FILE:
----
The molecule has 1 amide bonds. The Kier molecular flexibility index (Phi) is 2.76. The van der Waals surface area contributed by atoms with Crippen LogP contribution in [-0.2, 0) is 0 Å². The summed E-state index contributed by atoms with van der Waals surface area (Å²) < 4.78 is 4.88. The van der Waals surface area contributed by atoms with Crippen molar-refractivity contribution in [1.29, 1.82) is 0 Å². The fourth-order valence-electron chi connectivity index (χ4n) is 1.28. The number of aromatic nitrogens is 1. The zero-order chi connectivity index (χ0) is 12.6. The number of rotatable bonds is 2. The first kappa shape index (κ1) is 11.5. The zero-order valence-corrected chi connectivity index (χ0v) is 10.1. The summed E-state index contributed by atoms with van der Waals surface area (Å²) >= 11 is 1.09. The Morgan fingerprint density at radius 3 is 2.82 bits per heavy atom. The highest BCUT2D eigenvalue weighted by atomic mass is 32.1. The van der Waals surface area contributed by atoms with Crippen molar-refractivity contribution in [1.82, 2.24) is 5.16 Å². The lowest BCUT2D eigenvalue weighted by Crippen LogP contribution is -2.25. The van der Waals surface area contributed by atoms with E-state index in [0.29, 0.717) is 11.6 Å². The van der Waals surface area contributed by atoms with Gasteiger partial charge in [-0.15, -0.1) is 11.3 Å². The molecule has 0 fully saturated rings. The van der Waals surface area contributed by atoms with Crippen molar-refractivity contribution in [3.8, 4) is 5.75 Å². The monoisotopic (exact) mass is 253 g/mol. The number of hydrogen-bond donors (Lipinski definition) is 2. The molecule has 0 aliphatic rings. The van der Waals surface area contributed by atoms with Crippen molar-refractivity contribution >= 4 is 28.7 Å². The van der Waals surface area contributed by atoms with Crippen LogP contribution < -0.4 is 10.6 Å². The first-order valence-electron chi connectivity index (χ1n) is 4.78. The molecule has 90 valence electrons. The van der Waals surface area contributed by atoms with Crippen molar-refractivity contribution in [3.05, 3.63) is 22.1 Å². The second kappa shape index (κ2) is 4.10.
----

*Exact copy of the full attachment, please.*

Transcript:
The molecule has 1 amide bonds. The Kier molecular flexibility index (Phi) is 2.76. The van der Waals surface area contributed by atoms with Crippen LogP contribution in [-0.2, 0) is 0 Å². The summed E-state index contributed by atoms with van der Waals surface area (Å²) < 4.78 is 4.88. The van der Waals surface area contributed by atoms with Crippen molar-refractivity contribution in [1.29, 1.82) is 0 Å². The fourth-order valence-electron chi connectivity index (χ4n) is 1.28. The number of aromatic nitrogens is 1. The zero-order chi connectivity index (χ0) is 12.6. The number of rotatable bonds is 2. The first kappa shape index (κ1) is 11.5. The zero-order valence-corrected chi connectivity index (χ0v) is 10.1. The summed E-state index contributed by atoms with van der Waals surface area (Å²) >= 11 is 1.09. The Morgan fingerprint density at radius 3 is 2.82 bits per heavy atom. The highest BCUT2D eigenvalue weighted by atomic mass is 32.1. The van der Waals surface area contributed by atoms with Crippen molar-refractivity contribution in [1.82, 2.24) is 5.16 Å². The lowest BCUT2D eigenvalue weighted by Crippen LogP contribution is -2.25. The van der Waals surface area contributed by atoms with E-state index in [0.29, 0.717) is 11.6 Å². The van der Waals surface area contributed by atoms with Gasteiger partial charge in [-0.15, -0.1) is 11.3 Å². The molecule has 0 fully saturated rings. The van der Waals surface area contributed by atoms with Crippen molar-refractivity contribution in [3.8, 4) is 5.75 Å². The monoisotopic (exact) mass is 253 g/mol. The number of hydrogen-bond donors (Lipinski definition) is 2. The molecule has 0 aliphatic rings. The van der Waals surface area contributed by atoms with Crippen molar-refractivity contribution >= 4 is 28.7 Å². The van der Waals surface area contributed by atoms with Crippen LogP contribution < -0.4 is 10.6 Å². The first-order valence-electron chi connectivity index (χ1n) is 4.78. The molecule has 90 valence electrons. The van der Waals surface area contributed by atoms with Crippen molar-refractivity contribution in [3.05, 3.63) is 22.1 Å². The second kappa shape index (κ2) is 4.10.